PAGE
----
Whether the addition of a second level to the carriage house will intensify the nonconformity is a matter which must be determined by the board in the first instance. The fact that there will be no enlargement of the foundational footprint is but one factor to be considered in making the necessary determination or findings. See Fitzsimonds v. Board of Appeals of Chatham, 21 Mass. App. Ct. at 57; Willard v. Board of Appeals of Orleans, 25 Mass. App. Ct. at 21-23. Cf. Nichols v. Board of Zoning Appeal of Cambridge, 26 Mass. App. Ct. 631 , 634 (1988).
4. Conclusion. The judgment is reversed, and a new judgment is to enter annulling so much of the decision of the board of appeals as provides that the defendants are entitled as matter of right to make those alterations which do not expand the foundational footprint of the structure. The judgment shall also provide that the cases are to be remanded to the board for further proceedings consistent with this opinion; the board, after new notices under G. L. c. 40A, Section 11, may rehear the matter for the purpose of taking further evidence; the board shall render a new decision; the Land Court may retain jurisdiction over the cases; costs of appeal are not to be awarded to any party.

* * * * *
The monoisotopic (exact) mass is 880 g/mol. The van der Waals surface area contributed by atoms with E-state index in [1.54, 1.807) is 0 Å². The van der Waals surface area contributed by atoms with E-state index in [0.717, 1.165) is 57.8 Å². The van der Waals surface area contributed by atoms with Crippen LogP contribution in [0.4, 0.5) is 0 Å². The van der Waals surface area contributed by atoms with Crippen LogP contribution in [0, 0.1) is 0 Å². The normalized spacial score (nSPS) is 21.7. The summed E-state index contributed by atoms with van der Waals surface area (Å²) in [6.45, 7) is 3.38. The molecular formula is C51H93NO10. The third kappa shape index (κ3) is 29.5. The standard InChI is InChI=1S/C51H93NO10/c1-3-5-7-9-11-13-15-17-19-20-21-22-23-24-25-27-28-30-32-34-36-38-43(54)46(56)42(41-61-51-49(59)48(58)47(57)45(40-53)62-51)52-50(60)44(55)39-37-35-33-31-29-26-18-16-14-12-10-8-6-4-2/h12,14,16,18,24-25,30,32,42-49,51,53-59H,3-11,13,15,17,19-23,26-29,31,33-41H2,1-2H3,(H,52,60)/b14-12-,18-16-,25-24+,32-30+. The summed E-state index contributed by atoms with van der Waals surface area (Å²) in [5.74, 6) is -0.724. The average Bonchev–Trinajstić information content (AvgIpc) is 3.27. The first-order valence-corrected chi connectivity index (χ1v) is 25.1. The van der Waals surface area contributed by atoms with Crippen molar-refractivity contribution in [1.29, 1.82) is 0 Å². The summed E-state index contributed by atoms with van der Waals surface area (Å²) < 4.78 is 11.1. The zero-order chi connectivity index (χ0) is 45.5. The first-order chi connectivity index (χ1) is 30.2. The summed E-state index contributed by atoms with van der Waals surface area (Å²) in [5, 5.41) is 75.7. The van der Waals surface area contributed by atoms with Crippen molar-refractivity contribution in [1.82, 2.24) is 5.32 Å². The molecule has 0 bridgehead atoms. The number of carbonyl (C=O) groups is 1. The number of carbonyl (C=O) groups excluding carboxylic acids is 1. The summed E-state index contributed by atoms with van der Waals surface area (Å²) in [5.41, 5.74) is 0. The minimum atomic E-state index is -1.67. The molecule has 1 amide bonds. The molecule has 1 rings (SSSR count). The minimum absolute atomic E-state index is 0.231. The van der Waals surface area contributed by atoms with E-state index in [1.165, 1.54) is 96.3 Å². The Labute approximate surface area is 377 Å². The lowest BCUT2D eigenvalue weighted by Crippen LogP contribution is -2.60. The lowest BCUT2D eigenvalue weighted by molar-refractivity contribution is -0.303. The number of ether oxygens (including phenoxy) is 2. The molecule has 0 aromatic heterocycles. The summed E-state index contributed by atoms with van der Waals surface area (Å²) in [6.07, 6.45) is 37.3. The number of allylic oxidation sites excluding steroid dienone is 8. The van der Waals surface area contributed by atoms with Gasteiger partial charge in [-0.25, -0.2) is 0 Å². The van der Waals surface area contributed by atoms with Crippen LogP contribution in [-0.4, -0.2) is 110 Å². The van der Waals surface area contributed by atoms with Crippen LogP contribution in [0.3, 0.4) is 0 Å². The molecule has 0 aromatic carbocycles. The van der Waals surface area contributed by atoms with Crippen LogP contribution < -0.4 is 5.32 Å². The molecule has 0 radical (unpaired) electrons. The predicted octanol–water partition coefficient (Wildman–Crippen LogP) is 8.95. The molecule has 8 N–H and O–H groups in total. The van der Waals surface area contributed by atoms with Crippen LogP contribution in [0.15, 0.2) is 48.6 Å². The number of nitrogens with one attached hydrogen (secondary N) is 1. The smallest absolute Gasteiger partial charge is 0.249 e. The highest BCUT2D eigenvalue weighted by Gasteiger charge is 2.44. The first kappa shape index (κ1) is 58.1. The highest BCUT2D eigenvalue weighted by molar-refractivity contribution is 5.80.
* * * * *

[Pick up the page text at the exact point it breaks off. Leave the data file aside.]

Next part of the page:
[Note 1] John W. McNear owns a one-third undivided interest in the property in his individual capacity and an additional one-third undivided interest as trustee under a will. The final one-third undivided interest is owned by the defendants John W. McNear, Jr., Joan K. McNear, and Kimberly I. McNear. In referring to McNear throughout this opinion, we refer to all the McNear defendants.
[Note 2] Board of appeals of Manchester, John W. McNear, Jr., Joan K. McNear, and Kimberly I. McNear.
[Note 3] The companion cases involve substantially the same parties.